Rerolled: April 8, 2020 | #STDW
The young girl behind Charlotte's Web and the CBD movement has died of COVID-19, Mexican drug cartels are handing out food to the poor in the midst of the pandemic, and more.
Charlotte Figi, Colorado Girl Who Inspired CBD Movement, Dies of Coronavirus at Age 13. Charlotte Figi, the namesake for Charlotte's Web CBD products, has died of complications of the coronavirus, her family has reported. Figi suffered from Dravet Syndrome, a form of epilepsy, which left her suffering from hundreds of small and large seizures a day. Pharmaceutical treatments proved ineffective, and her parents then turned to CBD products, which reduced her seizures dramatically and allowed her to be weaned off anti-epileptic medications. "Charlotte is no longer suffering," reads a post on the family's Facebook page. "She is seizure-free forever. Thank you so much for all of your love."
NIDA Warns on Coronavirus Implications for People with Substance Use Disorders. The National Institute on Drug Abuse is warning the research community studying coronavirus to "bealert to the possibility that it could hit some populations with substance use disorders (SUDs) particularly hard. Because it attacks the lungs, the coronavirus that causes COVID-19 could be an especially serious threat to those who smoke tobacco or marijuana or who vape. People with opioid use disorder (OUD) and methamphetamine use disorder may also be vulnerable due to those drugs’ effects on respiratory and pulmonary health. Additionally, individuals with a substance use disorder are more likely to experience homelessness or incarceration than those in the general population, and these circumstances pose unique challenges regarding transmission of the virus that causes COVID-19. All these possibilities should be a focus of active surveillance as we work to understand this emerging health threat."
United Kingdom to Hand Out Methadone Without a Prescription to Those Already Receiving It. As a response to the coronavirus crisis, pharmacists in Great Britain are being allowed to hand out a range of strong medicines, including methadone, without a prescription for the duration. The home secretary had asked the Advisory Council for the Misuse of Drugs (ACMD) to consider the risks of lifting restrictions on certain drugs, and the council decided to recommend the course of action despite voicing concerns it could lead to an increase in drug abuse. "The measure would rely on the professional judgment of pharmacists, who will be working outside the scope of their usual practice," the council said. "Without adequate support and guidance for the healthcare professionals affected by the proposed legislative change, there is a risk that pharmacists struggling to follow best practices could inadvertently lead to an increase in drug misuse and diversion. This is a particular risk for patient groups requiring opioid pain medicines, eg for palliative care or for opioid substitution therapy (OST). Additionally, whilst it will be necessary for the government to publicly announce in an emergency that these measures are to apply, common knowledge of the applicability of this measure may increase the risk of the misuse and diversion of controlled drugs."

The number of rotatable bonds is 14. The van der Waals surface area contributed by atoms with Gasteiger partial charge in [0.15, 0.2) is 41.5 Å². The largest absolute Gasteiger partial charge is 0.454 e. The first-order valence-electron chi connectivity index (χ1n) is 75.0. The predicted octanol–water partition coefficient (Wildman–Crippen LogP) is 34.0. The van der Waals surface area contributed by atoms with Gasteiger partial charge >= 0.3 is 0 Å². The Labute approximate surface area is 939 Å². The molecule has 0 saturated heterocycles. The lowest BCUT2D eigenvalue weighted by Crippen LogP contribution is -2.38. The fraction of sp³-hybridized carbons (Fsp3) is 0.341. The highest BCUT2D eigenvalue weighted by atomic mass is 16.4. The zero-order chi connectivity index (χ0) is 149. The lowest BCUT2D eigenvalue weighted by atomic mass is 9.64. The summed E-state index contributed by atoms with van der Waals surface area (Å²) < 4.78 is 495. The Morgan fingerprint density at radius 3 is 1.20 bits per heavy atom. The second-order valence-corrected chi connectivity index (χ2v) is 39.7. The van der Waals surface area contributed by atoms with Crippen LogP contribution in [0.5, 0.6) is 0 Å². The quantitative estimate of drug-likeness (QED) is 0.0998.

Mexican Drug Cartel Gives Out Food to the Poor Amid Pandemic. Members of the Gulf Cartel are delivering boxes of food to poor families in Ciudad Victoria, Tamaulipas, and members of Los Viagras are handing out food to poor families in the western state of Michoacan to help them deal with the disruptive consequences of the coronavirus pandemic. The drug traffickers have reportedly delivered food to at least 200 families. In Tamaulipas, boxes containing basic foodstuffs such as oil, breakfast cereal, and canned goods appeared with labels saying "Gulf Cartel in support of Ciudad Victoria."